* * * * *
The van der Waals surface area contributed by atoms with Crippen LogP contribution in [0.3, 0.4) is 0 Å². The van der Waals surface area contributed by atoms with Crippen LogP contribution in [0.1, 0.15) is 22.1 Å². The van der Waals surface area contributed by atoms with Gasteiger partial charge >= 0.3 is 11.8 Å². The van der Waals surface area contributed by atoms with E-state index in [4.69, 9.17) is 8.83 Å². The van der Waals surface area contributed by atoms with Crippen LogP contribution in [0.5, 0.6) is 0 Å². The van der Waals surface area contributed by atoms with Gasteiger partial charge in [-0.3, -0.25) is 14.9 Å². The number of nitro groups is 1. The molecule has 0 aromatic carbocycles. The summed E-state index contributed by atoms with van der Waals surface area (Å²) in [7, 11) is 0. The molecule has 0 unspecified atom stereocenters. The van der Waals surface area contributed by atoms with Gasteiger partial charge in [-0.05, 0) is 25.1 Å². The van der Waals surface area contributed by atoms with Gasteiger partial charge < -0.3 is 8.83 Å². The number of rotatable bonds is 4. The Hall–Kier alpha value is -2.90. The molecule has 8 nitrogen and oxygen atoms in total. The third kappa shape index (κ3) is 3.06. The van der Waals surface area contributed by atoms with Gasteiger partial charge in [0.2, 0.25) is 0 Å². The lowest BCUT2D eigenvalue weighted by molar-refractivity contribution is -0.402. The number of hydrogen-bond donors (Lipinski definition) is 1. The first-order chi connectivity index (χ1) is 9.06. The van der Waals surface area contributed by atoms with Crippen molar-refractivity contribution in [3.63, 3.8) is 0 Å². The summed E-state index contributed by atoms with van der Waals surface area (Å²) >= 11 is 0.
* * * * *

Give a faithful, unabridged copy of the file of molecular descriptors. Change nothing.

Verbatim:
The van der Waals surface area contributed by atoms with Crippen LogP contribution in [0.3, 0.4) is 0 Å². The van der Waals surface area contributed by atoms with Crippen LogP contribution in [0.1, 0.15) is 22.1 Å². The van der Waals surface area contributed by atoms with Gasteiger partial charge >= 0.3 is 11.8 Å². The van der Waals surface area contributed by atoms with E-state index in [4.69, 9.17) is 8.83 Å². The van der Waals surface area contributed by atoms with Crippen LogP contribution in [0.5, 0.6) is 0 Å². The van der Waals surface area contributed by atoms with Gasteiger partial charge in [-0.3, -0.25) is 14.9 Å². The number of nitro groups is 1. The molecule has 0 aromatic carbocycles. The summed E-state index contributed by atoms with van der Waals surface area (Å²) in [7, 11) is 0. The molecule has 0 unspecified atom stereocenters. The van der Waals surface area contributed by atoms with Gasteiger partial charge in [-0.05, 0) is 25.1 Å². The van der Waals surface area contributed by atoms with Gasteiger partial charge < -0.3 is 8.83 Å². The number of rotatable bonds is 4. The Hall–Kier alpha value is -2.90. The molecule has 8 nitrogen and oxygen atoms in total. The third kappa shape index (κ3) is 3.06. The van der Waals surface area contributed by atoms with Gasteiger partial charge in [0.2, 0.25) is 0 Å². The lowest BCUT2D eigenvalue weighted by molar-refractivity contribution is -0.402. The number of hydrogen-bond donors (Lipinski definition) is 1. The first-order chi connectivity index (χ1) is 9.06. The van der Waals surface area contributed by atoms with Crippen molar-refractivity contribution in [3.63, 3.8) is 0 Å². The summed E-state index contributed by atoms with van der Waals surface area (Å²) >= 11 is 0.